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Watch | Here's how to report a business you suspect isn't following Ohio's public health order to close non-essential workplaces

3News' legal analyst Stephanie Haney breaks down who to call and what can happen if a business is in violation of a public health order.

CLEVELAND — Legal Analysis: As we enter week two of the Ohio Department of Health's order for all non-essential businesses to close their doors due to COVID-19 coronavirus concerns, many have questions about what to do if it seems companies aren't playing by the rules.

After talking with several agencies in Northeast Ohio, things became a bit clearer.

Here we'll cover what's reportable under Health Department Director Dr. Amy Acton's Stay At Home order, who you should be reporting potential violations to, and what's at stake for everyone involved.

What constitutes a reportable offense?

If you think a business is still operating that might not be essential, that entity could be in violation of Ohio Department of Health Director Dr. Amy Acton's Stay At Home order.

The order is vague as to what constitutes an essential business, and so it is up to that organization to justify why it needs to stay open if an investigation is opened into whether it actually qualifies under the order.

Even if it does quality, you can also report an essential business if it's not observing the proper safety guidelines outlined in the order, such as keeping employees at a safe distance of at least six feet apart.

Who should I report potential violations to?

Ohio's Department of Health has the responsibility to enforce the Stay At Home order. Therefore, no matter what agency you report a possible violation to, your local health officials will be the ones investigating the matter.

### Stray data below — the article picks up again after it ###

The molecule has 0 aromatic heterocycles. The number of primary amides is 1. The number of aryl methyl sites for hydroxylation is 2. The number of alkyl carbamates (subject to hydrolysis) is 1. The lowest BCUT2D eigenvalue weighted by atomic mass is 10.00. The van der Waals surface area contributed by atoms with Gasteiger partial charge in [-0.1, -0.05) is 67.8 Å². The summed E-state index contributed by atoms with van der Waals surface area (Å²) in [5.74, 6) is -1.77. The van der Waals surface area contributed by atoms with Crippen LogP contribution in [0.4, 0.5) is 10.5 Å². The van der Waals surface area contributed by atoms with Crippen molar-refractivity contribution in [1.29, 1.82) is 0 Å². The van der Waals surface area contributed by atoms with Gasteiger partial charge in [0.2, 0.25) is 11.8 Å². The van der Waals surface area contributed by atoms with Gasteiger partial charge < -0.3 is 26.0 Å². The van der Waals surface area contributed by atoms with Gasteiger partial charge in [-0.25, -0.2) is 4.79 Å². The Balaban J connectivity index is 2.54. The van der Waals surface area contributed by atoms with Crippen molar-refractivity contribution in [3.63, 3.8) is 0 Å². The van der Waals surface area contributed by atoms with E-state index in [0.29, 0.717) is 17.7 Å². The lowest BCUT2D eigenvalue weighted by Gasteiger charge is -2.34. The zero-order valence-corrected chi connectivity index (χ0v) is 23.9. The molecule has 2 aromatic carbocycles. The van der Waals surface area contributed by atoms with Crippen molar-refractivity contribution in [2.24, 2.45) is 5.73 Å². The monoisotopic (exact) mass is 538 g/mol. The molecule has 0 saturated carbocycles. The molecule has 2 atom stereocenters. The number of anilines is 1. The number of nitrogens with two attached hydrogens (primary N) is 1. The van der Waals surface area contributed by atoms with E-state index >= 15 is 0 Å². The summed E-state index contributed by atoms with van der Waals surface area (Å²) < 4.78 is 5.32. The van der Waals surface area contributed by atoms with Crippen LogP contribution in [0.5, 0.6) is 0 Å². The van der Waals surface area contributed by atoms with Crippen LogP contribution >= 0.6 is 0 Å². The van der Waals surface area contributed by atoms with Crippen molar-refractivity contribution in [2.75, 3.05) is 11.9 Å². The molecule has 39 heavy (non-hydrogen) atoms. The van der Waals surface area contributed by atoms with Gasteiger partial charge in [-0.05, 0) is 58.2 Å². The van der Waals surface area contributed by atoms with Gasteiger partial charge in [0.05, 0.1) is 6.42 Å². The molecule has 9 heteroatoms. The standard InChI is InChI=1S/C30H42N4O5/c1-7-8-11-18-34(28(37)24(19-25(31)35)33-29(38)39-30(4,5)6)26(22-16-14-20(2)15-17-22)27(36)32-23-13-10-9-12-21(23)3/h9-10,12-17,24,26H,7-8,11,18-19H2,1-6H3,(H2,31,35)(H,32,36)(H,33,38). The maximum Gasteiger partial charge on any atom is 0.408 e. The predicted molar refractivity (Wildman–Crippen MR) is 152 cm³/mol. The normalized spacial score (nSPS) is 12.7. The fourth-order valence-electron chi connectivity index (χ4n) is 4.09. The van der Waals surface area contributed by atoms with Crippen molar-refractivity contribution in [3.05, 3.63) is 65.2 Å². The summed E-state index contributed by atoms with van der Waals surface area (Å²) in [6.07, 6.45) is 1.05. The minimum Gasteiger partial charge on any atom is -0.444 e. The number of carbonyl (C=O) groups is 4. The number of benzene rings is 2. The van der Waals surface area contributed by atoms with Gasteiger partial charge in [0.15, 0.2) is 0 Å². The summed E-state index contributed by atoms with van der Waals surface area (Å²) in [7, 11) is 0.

Therefore, it is strongly encouraged that you contact your local health officials to report your concerns about companies operating outside of the order's requirements.

In Ohio, there are currently 113 local health department, consisting of .general health districts  at the county level, and city health districts and combined health districts at both the county and city level. (Click here to locate your local health department by address and find the best way to communicate with that office.)

While it is possible to report potential violations of the order to local law enforcement, that is not the preferred approach to take.

If you do report to local law enforcement, that agency will merely make a report of the facts of your complaint and send that along to local health officials to conduct their investigation.

Further, people should not be calling emergency lines such as 911 to report potential violations. Only non-emergency lines should be used.

What penalties will business owners face if they violate the order?

Health officials told 3News that their primary goal is to educate and remedy any situation that proves to be a valid complaint, so that will be the first course of action.

If a situation cannot or is not corrected, local health officials can and will order a business found to be in violation to close its doors.

From there, things could escalate to involve local prosecutors if needed.

A violation of the Stay At Home order is a 2nd degree misdemeanor, punishable by up to 90 days in jail, up to a $750 fine, or both.

What happens if I just quit my job rather than report a violation?

First and foremost, the goal of the Stay At Home order that requires nonessential businesses to cease in-person operations is to stop the spread of COVID-19 coronavirus and flatten the curve, to save lives.

Beyond that, with the passage of the $2.2 trillion CARES Act, people's access to benefits is at stake.

If you’re still employed at a place that shouldn’t be open under Dr. Acton's order, you won't be eligible for unemployment or other benefits for displaced workers if you simply quit your job. 

If you do choose to go that route rather than utilizing through the proper channels to have your place of employment correctly designated under the order, you could be missing out on both state and federal unemployment benefits you may be entitled to.

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Stephanie Haney is licensed to practice law in both Ohio and California.

The information in this article is provided for general informational purposes only. None of the information in this article is offered, nor should it be construed, as legal advice on any matter.

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